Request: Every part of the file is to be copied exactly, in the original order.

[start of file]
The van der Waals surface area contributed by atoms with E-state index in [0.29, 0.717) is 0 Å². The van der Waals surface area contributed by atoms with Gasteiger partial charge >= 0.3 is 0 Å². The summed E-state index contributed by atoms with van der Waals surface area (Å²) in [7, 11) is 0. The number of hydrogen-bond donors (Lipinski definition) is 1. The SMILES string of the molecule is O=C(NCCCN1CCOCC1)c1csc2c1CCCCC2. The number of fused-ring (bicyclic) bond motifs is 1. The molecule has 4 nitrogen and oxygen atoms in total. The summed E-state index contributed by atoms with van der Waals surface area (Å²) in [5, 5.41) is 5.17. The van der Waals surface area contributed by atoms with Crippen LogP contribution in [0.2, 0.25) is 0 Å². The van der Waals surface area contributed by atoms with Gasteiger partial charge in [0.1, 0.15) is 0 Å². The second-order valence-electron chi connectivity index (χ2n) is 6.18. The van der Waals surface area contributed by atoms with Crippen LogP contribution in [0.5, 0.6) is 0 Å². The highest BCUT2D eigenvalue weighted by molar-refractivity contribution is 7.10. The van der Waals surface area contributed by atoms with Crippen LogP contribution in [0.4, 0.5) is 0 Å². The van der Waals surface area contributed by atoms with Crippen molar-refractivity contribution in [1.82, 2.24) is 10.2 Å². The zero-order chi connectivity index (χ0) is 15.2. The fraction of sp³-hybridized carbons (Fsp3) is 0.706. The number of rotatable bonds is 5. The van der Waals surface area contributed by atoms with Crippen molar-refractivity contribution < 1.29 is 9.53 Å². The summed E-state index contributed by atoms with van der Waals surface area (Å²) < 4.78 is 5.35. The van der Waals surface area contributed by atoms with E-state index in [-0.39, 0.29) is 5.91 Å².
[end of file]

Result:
The van der Waals surface area contributed by atoms with E-state index in [0.29, 0.717) is 0 Å². The van der Waals surface area contributed by atoms with Gasteiger partial charge >= 0.3 is 0 Å². The summed E-state index contributed by atoms with van der Waals surface area (Å²) in [7, 11) is 0. The number of hydrogen-bond donors (Lipinski definition) is 1. The SMILES string of the molecule is O=C(NCCCN1CCOCC1)c1csc2c1CCCCC2. The number of fused-ring (bicyclic) bond motifs is 1. The molecule has 4 nitrogen and oxygen atoms in total. The summed E-state index contributed by atoms with van der Waals surface area (Å²) in [5, 5.41) is 5.17. The van der Waals surface area contributed by atoms with Crippen LogP contribution in [0.2, 0.25) is 0 Å². The van der Waals surface area contributed by atoms with Gasteiger partial charge in [0.1, 0.15) is 0 Å². The second-order valence-electron chi connectivity index (χ2n) is 6.18. The van der Waals surface area contributed by atoms with Crippen LogP contribution in [0.5, 0.6) is 0 Å². The highest BCUT2D eigenvalue weighted by molar-refractivity contribution is 7.10. The van der Waals surface area contributed by atoms with Crippen LogP contribution in [0.4, 0.5) is 0 Å². The van der Waals surface area contributed by atoms with Crippen molar-refractivity contribution in [1.82, 2.24) is 10.2 Å². The zero-order chi connectivity index (χ0) is 15.2. The fraction of sp³-hybridized carbons (Fsp3) is 0.706. The number of rotatable bonds is 5. The van der Waals surface area contributed by atoms with Crippen molar-refractivity contribution < 1.29 is 9.53 Å². The summed E-state index contributed by atoms with van der Waals surface area (Å²) < 4.78 is 5.35. The van der Waals surface area contributed by atoms with E-state index in [-0.39, 0.29) is 5.91 Å².